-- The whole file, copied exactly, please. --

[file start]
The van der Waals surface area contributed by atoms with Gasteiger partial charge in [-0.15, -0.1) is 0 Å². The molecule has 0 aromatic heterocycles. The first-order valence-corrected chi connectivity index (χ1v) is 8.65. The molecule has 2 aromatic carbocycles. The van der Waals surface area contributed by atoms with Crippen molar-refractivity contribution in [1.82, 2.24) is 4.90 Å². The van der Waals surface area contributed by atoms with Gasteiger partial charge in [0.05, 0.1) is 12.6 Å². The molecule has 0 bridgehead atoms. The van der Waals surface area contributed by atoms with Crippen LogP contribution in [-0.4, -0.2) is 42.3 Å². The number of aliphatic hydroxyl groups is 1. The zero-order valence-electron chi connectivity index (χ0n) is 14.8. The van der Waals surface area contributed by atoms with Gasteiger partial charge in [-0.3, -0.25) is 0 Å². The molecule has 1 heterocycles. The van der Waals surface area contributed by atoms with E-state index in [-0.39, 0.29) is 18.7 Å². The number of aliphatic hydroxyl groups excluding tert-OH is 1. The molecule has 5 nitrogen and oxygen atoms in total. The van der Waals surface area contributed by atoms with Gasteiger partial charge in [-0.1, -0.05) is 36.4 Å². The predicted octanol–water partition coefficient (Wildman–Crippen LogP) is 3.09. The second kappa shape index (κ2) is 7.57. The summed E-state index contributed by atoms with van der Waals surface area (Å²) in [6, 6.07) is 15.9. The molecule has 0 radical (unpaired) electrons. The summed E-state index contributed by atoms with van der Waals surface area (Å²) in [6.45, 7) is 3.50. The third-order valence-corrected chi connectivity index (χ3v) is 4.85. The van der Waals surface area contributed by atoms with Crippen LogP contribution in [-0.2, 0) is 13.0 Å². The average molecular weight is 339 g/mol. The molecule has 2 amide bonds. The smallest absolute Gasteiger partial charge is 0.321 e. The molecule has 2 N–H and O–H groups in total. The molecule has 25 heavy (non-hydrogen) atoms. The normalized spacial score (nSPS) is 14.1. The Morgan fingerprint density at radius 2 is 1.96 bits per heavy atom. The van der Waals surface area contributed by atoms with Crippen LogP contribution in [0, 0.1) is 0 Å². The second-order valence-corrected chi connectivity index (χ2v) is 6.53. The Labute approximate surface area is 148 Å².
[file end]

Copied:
The van der Waals surface area contributed by atoms with Gasteiger partial charge in [-0.15, -0.1) is 0 Å². The molecule has 0 aromatic heterocycles. The first-order valence-corrected chi connectivity index (χ1v) is 8.65. The molecule has 2 aromatic carbocycles. The van der Waals surface area contributed by atoms with Crippen molar-refractivity contribution in [1.82, 2.24) is 4.90 Å². The van der Waals surface area contributed by atoms with Gasteiger partial charge in [0.05, 0.1) is 12.6 Å². The molecule has 0 bridgehead atoms. The van der Waals surface area contributed by atoms with Crippen LogP contribution in [-0.4, -0.2) is 42.3 Å². The number of aliphatic hydroxyl groups is 1. The zero-order valence-electron chi connectivity index (χ0n) is 14.8. The van der Waals surface area contributed by atoms with Gasteiger partial charge in [-0.3, -0.25) is 0 Å². The molecule has 1 heterocycles. The van der Waals surface area contributed by atoms with E-state index in [-0.39, 0.29) is 18.7 Å². The number of aliphatic hydroxyl groups excluding tert-OH is 1. The molecule has 5 nitrogen and oxygen atoms in total. The van der Waals surface area contributed by atoms with Gasteiger partial charge in [-0.1, -0.05) is 36.4 Å². The predicted octanol–water partition coefficient (Wildman–Crippen LogP) is 3.09. The second kappa shape index (κ2) is 7.57. The summed E-state index contributed by atoms with van der Waals surface area (Å²) in [6, 6.07) is 15.9. The molecule has 0 radical (unpaired) electrons. The summed E-state index contributed by atoms with van der Waals surface area (Å²) in [6.45, 7) is 3.50. The third-order valence-corrected chi connectivity index (χ3v) is 4.85. The van der Waals surface area contributed by atoms with Crippen LogP contribution in [-0.2, 0) is 13.0 Å². The average molecular weight is 339 g/mol. The molecule has 2 amide bonds. The smallest absolute Gasteiger partial charge is 0.321 e. The molecule has 2 N–H and O–H groups in total. The molecule has 25 heavy (non-hydrogen) atoms. The normalized spacial score (nSPS) is 14.1. The Morgan fingerprint density at radius 2 is 1.96 bits per heavy atom. The van der Waals surface area contributed by atoms with Crippen LogP contribution in [0, 0.1) is 0 Å². The second-order valence-corrected chi connectivity index (χ2v) is 6.53. The Labute approximate surface area is 148 Å².